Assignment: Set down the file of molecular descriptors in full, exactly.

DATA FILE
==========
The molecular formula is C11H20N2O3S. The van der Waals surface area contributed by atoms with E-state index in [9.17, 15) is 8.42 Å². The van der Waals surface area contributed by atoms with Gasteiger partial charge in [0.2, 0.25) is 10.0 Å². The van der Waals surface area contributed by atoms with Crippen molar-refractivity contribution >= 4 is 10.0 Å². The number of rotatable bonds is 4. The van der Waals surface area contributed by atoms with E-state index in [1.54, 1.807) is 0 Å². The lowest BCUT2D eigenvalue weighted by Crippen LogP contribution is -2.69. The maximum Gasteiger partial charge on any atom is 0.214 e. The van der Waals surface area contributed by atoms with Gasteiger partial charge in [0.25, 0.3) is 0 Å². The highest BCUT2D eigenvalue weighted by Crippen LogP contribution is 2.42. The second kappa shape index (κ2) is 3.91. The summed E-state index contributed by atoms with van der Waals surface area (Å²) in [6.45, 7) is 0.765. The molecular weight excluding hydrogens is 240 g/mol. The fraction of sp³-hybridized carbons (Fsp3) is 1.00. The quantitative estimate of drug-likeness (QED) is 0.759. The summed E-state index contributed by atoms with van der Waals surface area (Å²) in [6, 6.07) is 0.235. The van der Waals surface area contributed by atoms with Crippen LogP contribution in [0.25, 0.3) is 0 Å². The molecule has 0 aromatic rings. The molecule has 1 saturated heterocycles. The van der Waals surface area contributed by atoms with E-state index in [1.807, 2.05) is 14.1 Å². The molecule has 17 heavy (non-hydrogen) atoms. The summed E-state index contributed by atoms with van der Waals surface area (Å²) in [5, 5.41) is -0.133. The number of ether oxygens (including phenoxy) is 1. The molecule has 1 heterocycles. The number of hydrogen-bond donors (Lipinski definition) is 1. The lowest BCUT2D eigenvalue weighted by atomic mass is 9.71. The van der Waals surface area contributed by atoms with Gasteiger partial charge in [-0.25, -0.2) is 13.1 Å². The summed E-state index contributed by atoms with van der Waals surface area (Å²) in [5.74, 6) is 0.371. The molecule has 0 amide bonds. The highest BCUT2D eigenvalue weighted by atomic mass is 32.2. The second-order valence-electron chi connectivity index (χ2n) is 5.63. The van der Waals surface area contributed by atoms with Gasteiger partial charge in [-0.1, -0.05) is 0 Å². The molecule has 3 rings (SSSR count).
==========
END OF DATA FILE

The molecular formula is C11H20N2O3S. The van der Waals surface area contributed by atoms with E-state index in [9.17, 15) is 8.42 Å². The van der Waals surface area contributed by atoms with Gasteiger partial charge in [0.2, 0.25) is 10.0 Å². The van der Waals surface area contributed by atoms with Crippen molar-refractivity contribution >= 4 is 10.0 Å². The number of rotatable bonds is 4. The van der Waals surface area contributed by atoms with E-state index in [1.54, 1.807) is 0 Å². The lowest BCUT2D eigenvalue weighted by Crippen LogP contribution is -2.69. The maximum Gasteiger partial charge on any atom is 0.214 e. The van der Waals surface area contributed by atoms with Gasteiger partial charge in [0.25, 0.3) is 0 Å². The highest BCUT2D eigenvalue weighted by Crippen LogP contribution is 2.42. The second kappa shape index (κ2) is 3.91. The summed E-state index contributed by atoms with van der Waals surface area (Å²) in [6.45, 7) is 0.765. The molecular weight excluding hydrogens is 240 g/mol. The fraction of sp³-hybridized carbons (Fsp3) is 1.00. The quantitative estimate of drug-likeness (QED) is 0.759. The summed E-state index contributed by atoms with van der Waals surface area (Å²) in [6, 6.07) is 0.235. The van der Waals surface area contributed by atoms with Crippen LogP contribution in [0.25, 0.3) is 0 Å². The molecule has 0 aromatic rings. The molecule has 1 saturated heterocycles. The van der Waals surface area contributed by atoms with E-state index in [1.807, 2.05) is 14.1 Å². The molecule has 17 heavy (non-hydrogen) atoms. The summed E-state index contributed by atoms with van der Waals surface area (Å²) in [5, 5.41) is -0.133. The number of ether oxygens (including phenoxy) is 1. The molecule has 1 heterocycles. The number of hydrogen-bond donors (Lipinski definition) is 1. The lowest BCUT2D eigenvalue weighted by atomic mass is 9.71. The van der Waals surface area contributed by atoms with Gasteiger partial charge in [-0.25, -0.2) is 13.1 Å². The summed E-state index contributed by atoms with van der Waals surface area (Å²) in [5.74, 6) is 0.371. The molecule has 0 amide bonds. The highest BCUT2D eigenvalue weighted by atomic mass is 32.2. The second-order valence-electron chi connectivity index (χ2n) is 5.63. The van der Waals surface area contributed by atoms with Gasteiger partial charge in [-0.1, -0.05) is 0 Å². The molecule has 3 rings (SSSR count).